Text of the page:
While I haven’t won some large glorious sum of money through a state lottery, I did inherit an incredible amount from my parents after their untimely deaths. Prior to their passings, my life was often miserable. I had a lot of baggage in it that was much in part due to my own doing. I surrounded myself with unhealthy people. I chased all sorts of addictions to find temporary happiness. I didn’t like myself and I did what I could to avoid that fact. When I inherited the money, it became a wonderful new way to distract myself from me.

With it, I bought cars, houses, gadgets, clothes, vacations, and more. And for a time, I forgot about that miserable person that existed before I came into that money. Unfortunately, having a lot more money brought in other complications instead such as higher taxes and friends that I wasn’t sure most of the time if they were only around me for the free things I gave them. Even worse, the more money I had, the more I felt like it was never going to be enough. Though all of this, my ego swelled and I grew more selfish and self-centered. And eventually I blew through most of what my parents had left me, leaving me in the same state I was in before I ever had a single penny of it….miserable.

Coming into a ton of money suddenly, does not miraculously make all one’s trouble’s go away. They only get masked and suppressed for awhile. Sure I felt great for a bit of time and was constantly doing new things and surrounding myself with a lot of people. But deep down inside, I was still avoiding those things that had made me be that miserable person in the first place.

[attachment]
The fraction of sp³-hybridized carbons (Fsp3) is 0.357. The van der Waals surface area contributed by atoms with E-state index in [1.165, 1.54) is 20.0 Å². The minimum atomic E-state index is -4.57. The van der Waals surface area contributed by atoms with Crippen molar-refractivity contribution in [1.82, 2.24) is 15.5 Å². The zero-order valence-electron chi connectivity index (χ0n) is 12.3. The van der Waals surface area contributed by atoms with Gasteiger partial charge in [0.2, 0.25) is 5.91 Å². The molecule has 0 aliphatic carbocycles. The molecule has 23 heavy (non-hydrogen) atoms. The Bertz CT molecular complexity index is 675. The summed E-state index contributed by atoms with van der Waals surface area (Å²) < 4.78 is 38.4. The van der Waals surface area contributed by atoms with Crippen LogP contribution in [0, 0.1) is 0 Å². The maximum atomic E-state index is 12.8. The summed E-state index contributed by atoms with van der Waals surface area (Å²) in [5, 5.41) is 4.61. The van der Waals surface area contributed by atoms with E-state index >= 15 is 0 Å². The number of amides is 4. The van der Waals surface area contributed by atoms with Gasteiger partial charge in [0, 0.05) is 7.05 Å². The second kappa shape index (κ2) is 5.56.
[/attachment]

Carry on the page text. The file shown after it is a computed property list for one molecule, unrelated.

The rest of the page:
It’s like the sad and lonely guy who walks into a bar and says he’s buying everyone’s drinks for the night. He suddenly becomes quite popular and as he drinks, he forgets about how sad and lonely he was in the first place. But what happens when all his money is gone and he sobers up? The people are gone and he’s sad and lonely again. The same thing holds true with winning the lottery or coming into any large sum of money for a person who was sad, or lonely, or miserable, or hating their life before receiving it. The principle holds true as well for any person who moves from one location to another hoping for a geographical cure from their misery. It holds true with any person who consumes any substance to numb their senses so they don’t have to think about the fact they don’t like their life. Happiness doesn’t come from any of this and especially not from $600 million dollars. While it might make someone happy for a time, it won’t last.

The only true happiness I’ve found in my life is when I’m trying to do God’s will. In that, I’m not chasing money or some other thing to bring me happiness. Instead, I’m focusing in on how I can not only help myself heal from all the selfishness I lived in, I’m also out there trying to help others heal too. Thankfully, I have learned this lesson and am not out buying hundreds of dollars of tickets hoping to win. Will I buy just one for the sheer fun of it? Probably. But the difference today is that my life is already getting better and much happier with God at the center of it. And so if I was to win, the only happiness that would increase within me would be when I reach out to donate much of it to others who need it a lot more than I ever would.

Peace, love, light, and joy,

Andrew Arthur Dawson